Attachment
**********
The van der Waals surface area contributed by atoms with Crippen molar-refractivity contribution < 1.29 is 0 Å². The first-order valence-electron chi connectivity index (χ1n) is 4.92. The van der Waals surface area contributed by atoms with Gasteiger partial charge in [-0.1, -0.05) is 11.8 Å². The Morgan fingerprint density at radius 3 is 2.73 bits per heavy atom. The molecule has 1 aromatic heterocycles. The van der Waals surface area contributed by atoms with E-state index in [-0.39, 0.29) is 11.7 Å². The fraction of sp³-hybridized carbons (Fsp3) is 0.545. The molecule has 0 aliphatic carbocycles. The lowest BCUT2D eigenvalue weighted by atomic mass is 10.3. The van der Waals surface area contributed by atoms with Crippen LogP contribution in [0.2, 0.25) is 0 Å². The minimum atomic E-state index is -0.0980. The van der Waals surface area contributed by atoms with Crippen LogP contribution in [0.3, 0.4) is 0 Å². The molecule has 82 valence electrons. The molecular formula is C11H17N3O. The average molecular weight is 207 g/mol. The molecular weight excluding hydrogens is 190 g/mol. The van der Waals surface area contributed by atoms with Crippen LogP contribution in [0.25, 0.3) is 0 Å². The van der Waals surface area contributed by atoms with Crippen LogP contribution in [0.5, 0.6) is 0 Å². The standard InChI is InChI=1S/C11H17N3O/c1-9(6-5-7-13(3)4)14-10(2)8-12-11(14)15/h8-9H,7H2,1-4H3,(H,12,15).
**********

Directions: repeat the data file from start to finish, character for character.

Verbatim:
The van der Waals surface area contributed by atoms with Crippen molar-refractivity contribution < 1.29 is 0 Å². The first-order valence-electron chi connectivity index (χ1n) is 4.92. The van der Waals surface area contributed by atoms with Gasteiger partial charge in [-0.1, -0.05) is 11.8 Å². The Morgan fingerprint density at radius 3 is 2.73 bits per heavy atom. The molecule has 1 aromatic heterocycles. The van der Waals surface area contributed by atoms with E-state index in [-0.39, 0.29) is 11.7 Å². The fraction of sp³-hybridized carbons (Fsp3) is 0.545. The molecule has 0 aliphatic carbocycles. The lowest BCUT2D eigenvalue weighted by atomic mass is 10.3. The van der Waals surface area contributed by atoms with Crippen LogP contribution in [0.2, 0.25) is 0 Å². The minimum atomic E-state index is -0.0980. The van der Waals surface area contributed by atoms with Crippen LogP contribution in [0.3, 0.4) is 0 Å². The molecule has 82 valence electrons. The molecular formula is C11H17N3O. The average molecular weight is 207 g/mol. The molecular weight excluding hydrogens is 190 g/mol. The van der Waals surface area contributed by atoms with Crippen LogP contribution in [0.25, 0.3) is 0 Å². The van der Waals surface area contributed by atoms with Crippen LogP contribution in [0.5, 0.6) is 0 Å². The standard InChI is InChI=1S/C11H17N3O/c1-9(6-5-7-13(3)4)14-10(2)8-12-11(14)15/h8-9H,7H2,1-4H3,(H,12,15).